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Mojave (2015)
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by Jay Seaver

"There's life under the dry surface."
4 stars

William Monahan's new film is right on the line between the crime movies where the filmmakers are aware of the genre's tropes and can therefore share a wink as it uses or avoids them and the movies which spend so much time examining their own archetypes that they neglect their own stories. It would probably take only the smallest of pushes for "Mojave" to end up on the wrong side of that line, and it may wind up that way for some; for the rest, it should work nicely as a compact bit of Hollywood crime.

Thomas (Garrett Hedlund) is a creature of Hollywood, both as a motion picture director and as a guy famous and powerful enough to be frustratingly erratic. He takes a drive out into the desert and wrecks his car, although he's resourceful enough to make his way back out. On the way, he bumps into Jack (Oscar Isaac), an apparent drifter with a rifle who likes his Shakespeare and is probably just as dangerous as he seems. Thomas gets away, and is soon back to business as usual with his producer (Mark Wahlberg), agent (Walton Goggins), and star/mistress (Louise Bourgoin), but he's become a loose end for Jack, who is just as intelligent as he is crazy.

Monahan pursued scholarly and satirical writing before winding up in the movie business, and as such has probably placed more of himself in Jack, the nominal antagonist, than any other character. Jack's a smart guy, well-read in the classics and philosophy, and as such both an odd fit for the movie world but also capable of moving through it like a hungry shark when he gets acclimated. There's a sense throughout of there being riches there for the taken unless things are derailed by the odd, amoral people who live there, so wrapped up in their own highly-specific struggles that they don't think much about actual physical danger when it appears. Monahan uses Jack to present what is likely his own point of view, someone able to navigate Hollywood despite not still being of it, not blind to the decay around him.

As such, it's not surprising when Jack asks Thomas toward the end of the film whether he's figured out which one of them is the bad guy yet. That's the moment where Monahan most clearly veers toward "hey, we're making a movie about movies here", although Jack's established as peculiar enough by that point that it's not entirely a break of the fourth wall. It's fun to watch Monahan build the picture around familiar movie ideas, like the Hollywood types and the loquacious assassin, although perhaps the best comes early on, in the event that the rest of the film pivots on: Thomas seeing a silhouetted figure at the entrance to the cave in which he has taken shelter that falls away when he takes a shot. Monahan and cinematographer Don Davis present it as a creation of light and shadow, and there's something almost unreal about the fall, like a silent pantomime that cannot be how a person actually moves despite its real consequences. Those are the moments that can seem too clever for the film's own good, but which are executed just well enough to intrigue.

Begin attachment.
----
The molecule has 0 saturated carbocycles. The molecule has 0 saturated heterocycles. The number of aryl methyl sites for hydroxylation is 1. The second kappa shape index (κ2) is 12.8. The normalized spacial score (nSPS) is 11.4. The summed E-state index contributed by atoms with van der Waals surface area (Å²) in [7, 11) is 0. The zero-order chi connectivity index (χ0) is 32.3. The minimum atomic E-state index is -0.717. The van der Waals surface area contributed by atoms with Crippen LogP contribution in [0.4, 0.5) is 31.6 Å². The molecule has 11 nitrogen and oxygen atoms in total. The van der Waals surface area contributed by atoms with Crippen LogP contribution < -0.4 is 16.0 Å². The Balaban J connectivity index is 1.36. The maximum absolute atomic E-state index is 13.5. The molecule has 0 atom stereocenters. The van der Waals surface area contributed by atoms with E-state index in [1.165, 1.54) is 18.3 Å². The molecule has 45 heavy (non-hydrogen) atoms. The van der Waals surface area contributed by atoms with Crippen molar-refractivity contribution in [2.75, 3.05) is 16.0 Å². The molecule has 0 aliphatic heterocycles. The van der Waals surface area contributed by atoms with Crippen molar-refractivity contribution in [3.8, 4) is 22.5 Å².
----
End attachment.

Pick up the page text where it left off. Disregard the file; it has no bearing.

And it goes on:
As to which of them is the bad guy? Well, obviously, that's a trick question - do you throw in with the ruthless killer who nevertheless seems to have some amount of humility and wit, or the self-centered creep who looks down above everyone? They're both bad guys, and as such wind up meaty roles for both actors. Oscar Isaac gets the showier, more entertaining role; Jack's a charming monster who undergoes a metamorphosis as he enters the city, becoming a sleeker, more dangerous version of himself, hinting that his most dangerous trait is his ability to adapt. Isaac gets most of the best lines and sells them with relish, keeping his killer tough to read but still engrossing.

Garrett Hedlund, meanwhile, gets a less endearing character even if Thomas initially seems less of a maniac. There's a different sort of focus to his performance, though, a conflict between being self-destructive and being a survivor. When he puts himself in bad situations, he seems almost eager to tear his way out. He's calculating without a whole lot of style, and any sympathy he gets from the audience is handed out grudgingly. Hedlund makes Thomas seem to empty to actually be Jack's equal, even as it slowly becomes clear that this emptiness might be his greatest advantage.

Though it's mainly a two-person show, the pair is separate for the middle of the film, although Hedlund is given a great supporting cast to work with: Mark Wahlberg and Walton Goggins are different sorts of disconnected as a producer and an agent, while Louise Bourgoin gives a character who would often be an ingenue plenty of ego. Fran Kranz, a Thomas's assistant, often seems like the sanest one in the movie because he actually recognizes danger. Isaac, on the other hand, spends a lot of time talking to a dog, but it's a great little dog.

All of this probably makes "Mojave" a little bit of an acquired taste - the jokes are sort of inside, few characters are likable, the larger crime is off to the side. For some fans of crime movies, that will be part of the charm, and even if that sort of self-reference isn't one's thing, there are still enough good bits to make it worthwhile.

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originally posted: 02/01/16 05:46:41
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OFFICIAL SELECTION: 2015 Tribeca Film Festival For more in the 2015 Tribeca Film Festival series, click here.
OFFICIAL SELECTION: 2015 Austin Film Festival For more in the 2015 Austin Film Festival series, click here.

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